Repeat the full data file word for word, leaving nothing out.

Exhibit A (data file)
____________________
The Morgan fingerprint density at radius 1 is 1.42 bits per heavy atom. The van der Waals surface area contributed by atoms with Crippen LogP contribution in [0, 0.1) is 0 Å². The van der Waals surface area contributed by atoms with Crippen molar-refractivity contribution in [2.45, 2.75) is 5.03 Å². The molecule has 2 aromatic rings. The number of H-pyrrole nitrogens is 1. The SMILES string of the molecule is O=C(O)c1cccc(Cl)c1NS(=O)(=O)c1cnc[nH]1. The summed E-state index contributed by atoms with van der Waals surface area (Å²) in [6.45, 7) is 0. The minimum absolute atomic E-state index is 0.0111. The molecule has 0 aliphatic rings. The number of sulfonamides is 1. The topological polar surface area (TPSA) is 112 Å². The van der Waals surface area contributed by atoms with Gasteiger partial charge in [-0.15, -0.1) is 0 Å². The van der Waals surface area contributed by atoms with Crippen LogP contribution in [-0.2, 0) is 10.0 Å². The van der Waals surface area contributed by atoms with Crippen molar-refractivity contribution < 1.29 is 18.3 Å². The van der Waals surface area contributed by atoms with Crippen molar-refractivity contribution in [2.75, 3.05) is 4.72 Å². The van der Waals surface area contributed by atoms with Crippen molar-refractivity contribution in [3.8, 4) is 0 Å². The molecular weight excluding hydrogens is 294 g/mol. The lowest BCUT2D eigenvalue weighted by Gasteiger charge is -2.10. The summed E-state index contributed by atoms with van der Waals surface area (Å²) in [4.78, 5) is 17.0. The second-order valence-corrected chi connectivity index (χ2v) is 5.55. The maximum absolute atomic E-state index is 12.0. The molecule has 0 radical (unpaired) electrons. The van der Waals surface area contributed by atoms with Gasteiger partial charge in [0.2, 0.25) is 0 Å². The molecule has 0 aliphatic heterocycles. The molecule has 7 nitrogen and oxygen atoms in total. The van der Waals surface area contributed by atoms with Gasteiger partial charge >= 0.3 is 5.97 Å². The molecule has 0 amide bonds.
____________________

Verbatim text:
The Morgan fingerprint density at radius 1 is 1.42 bits per heavy atom. The van der Waals surface area contributed by atoms with Crippen LogP contribution in [0, 0.1) is 0 Å². The van der Waals surface area contributed by atoms with Crippen molar-refractivity contribution in [2.45, 2.75) is 5.03 Å². The molecule has 2 aromatic rings. The number of H-pyrrole nitrogens is 1. The SMILES string of the molecule is O=C(O)c1cccc(Cl)c1NS(=O)(=O)c1cnc[nH]1. The summed E-state index contributed by atoms with van der Waals surface area (Å²) in [6.45, 7) is 0. The minimum absolute atomic E-state index is 0.0111. The molecule has 0 aliphatic rings. The number of sulfonamides is 1. The topological polar surface area (TPSA) is 112 Å². The van der Waals surface area contributed by atoms with Gasteiger partial charge in [-0.15, -0.1) is 0 Å². The van der Waals surface area contributed by atoms with Crippen LogP contribution in [-0.2, 0) is 10.0 Å². The van der Waals surface area contributed by atoms with Crippen molar-refractivity contribution < 1.29 is 18.3 Å². The van der Waals surface area contributed by atoms with Crippen molar-refractivity contribution in [2.75, 3.05) is 4.72 Å². The van der Waals surface area contributed by atoms with Crippen molar-refractivity contribution in [3.8, 4) is 0 Å². The molecular weight excluding hydrogens is 294 g/mol. The lowest BCUT2D eigenvalue weighted by Gasteiger charge is -2.10. The summed E-state index contributed by atoms with van der Waals surface area (Å²) in [4.78, 5) is 17.0. The second-order valence-corrected chi connectivity index (χ2v) is 5.55. The maximum absolute atomic E-state index is 12.0. The molecule has 0 radical (unpaired) electrons. The van der Waals surface area contributed by atoms with Gasteiger partial charge in [0.2, 0.25) is 0 Å². The molecule has 0 aliphatic heterocycles. The molecule has 7 nitrogen and oxygen atoms in total. The van der Waals surface area contributed by atoms with Gasteiger partial charge >= 0.3 is 5.97 Å². The molecule has 0 amide bonds.